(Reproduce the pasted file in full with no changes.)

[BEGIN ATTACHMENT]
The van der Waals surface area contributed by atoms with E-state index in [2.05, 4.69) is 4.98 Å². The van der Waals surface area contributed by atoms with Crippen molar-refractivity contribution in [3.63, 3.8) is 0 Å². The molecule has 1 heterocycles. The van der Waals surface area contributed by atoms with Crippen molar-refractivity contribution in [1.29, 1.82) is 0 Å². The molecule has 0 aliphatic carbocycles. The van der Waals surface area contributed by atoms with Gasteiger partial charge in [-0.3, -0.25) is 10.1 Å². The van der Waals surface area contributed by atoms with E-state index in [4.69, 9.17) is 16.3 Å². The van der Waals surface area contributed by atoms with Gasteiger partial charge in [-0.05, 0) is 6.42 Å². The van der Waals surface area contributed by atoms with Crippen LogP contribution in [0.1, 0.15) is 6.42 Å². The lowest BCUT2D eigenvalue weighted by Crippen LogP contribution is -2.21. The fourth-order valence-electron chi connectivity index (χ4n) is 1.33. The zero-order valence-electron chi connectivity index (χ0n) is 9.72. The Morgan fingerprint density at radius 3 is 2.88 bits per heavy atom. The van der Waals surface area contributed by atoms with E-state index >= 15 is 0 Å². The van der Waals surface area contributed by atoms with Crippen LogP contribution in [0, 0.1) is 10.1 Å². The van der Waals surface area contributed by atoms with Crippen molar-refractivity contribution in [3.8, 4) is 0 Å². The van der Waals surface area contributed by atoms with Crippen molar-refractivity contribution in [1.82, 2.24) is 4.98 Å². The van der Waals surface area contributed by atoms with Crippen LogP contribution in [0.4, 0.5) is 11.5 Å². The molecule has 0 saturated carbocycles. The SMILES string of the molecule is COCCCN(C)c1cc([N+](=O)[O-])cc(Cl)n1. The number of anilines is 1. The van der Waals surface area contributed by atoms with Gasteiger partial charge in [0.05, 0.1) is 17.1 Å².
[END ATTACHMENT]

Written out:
The van der Waals surface area contributed by atoms with E-state index in [2.05, 4.69) is 4.98 Å². The van der Waals surface area contributed by atoms with Crippen molar-refractivity contribution in [3.63, 3.8) is 0 Å². The molecule has 1 heterocycles. The van der Waals surface area contributed by atoms with Crippen molar-refractivity contribution in [1.29, 1.82) is 0 Å². The molecule has 0 aliphatic carbocycles. The van der Waals surface area contributed by atoms with Gasteiger partial charge in [-0.3, -0.25) is 10.1 Å². The van der Waals surface area contributed by atoms with E-state index in [4.69, 9.17) is 16.3 Å². The van der Waals surface area contributed by atoms with Gasteiger partial charge in [-0.05, 0) is 6.42 Å². The van der Waals surface area contributed by atoms with Crippen LogP contribution in [0.1, 0.15) is 6.42 Å². The lowest BCUT2D eigenvalue weighted by Crippen LogP contribution is -2.21. The fourth-order valence-electron chi connectivity index (χ4n) is 1.33. The zero-order valence-electron chi connectivity index (χ0n) is 9.72. The Morgan fingerprint density at radius 3 is 2.88 bits per heavy atom. The van der Waals surface area contributed by atoms with E-state index >= 15 is 0 Å². The van der Waals surface area contributed by atoms with Crippen LogP contribution in [0, 0.1) is 10.1 Å². The van der Waals surface area contributed by atoms with Crippen molar-refractivity contribution in [3.8, 4) is 0 Å². The van der Waals surface area contributed by atoms with Crippen molar-refractivity contribution in [1.82, 2.24) is 4.98 Å². The van der Waals surface area contributed by atoms with Crippen LogP contribution in [0.4, 0.5) is 11.5 Å². The molecule has 0 saturated carbocycles. The SMILES string of the molecule is COCCCN(C)c1cc([N+](=O)[O-])cc(Cl)n1. The number of anilines is 1. The van der Waals surface area contributed by atoms with Gasteiger partial charge in [0.05, 0.1) is 17.1 Å².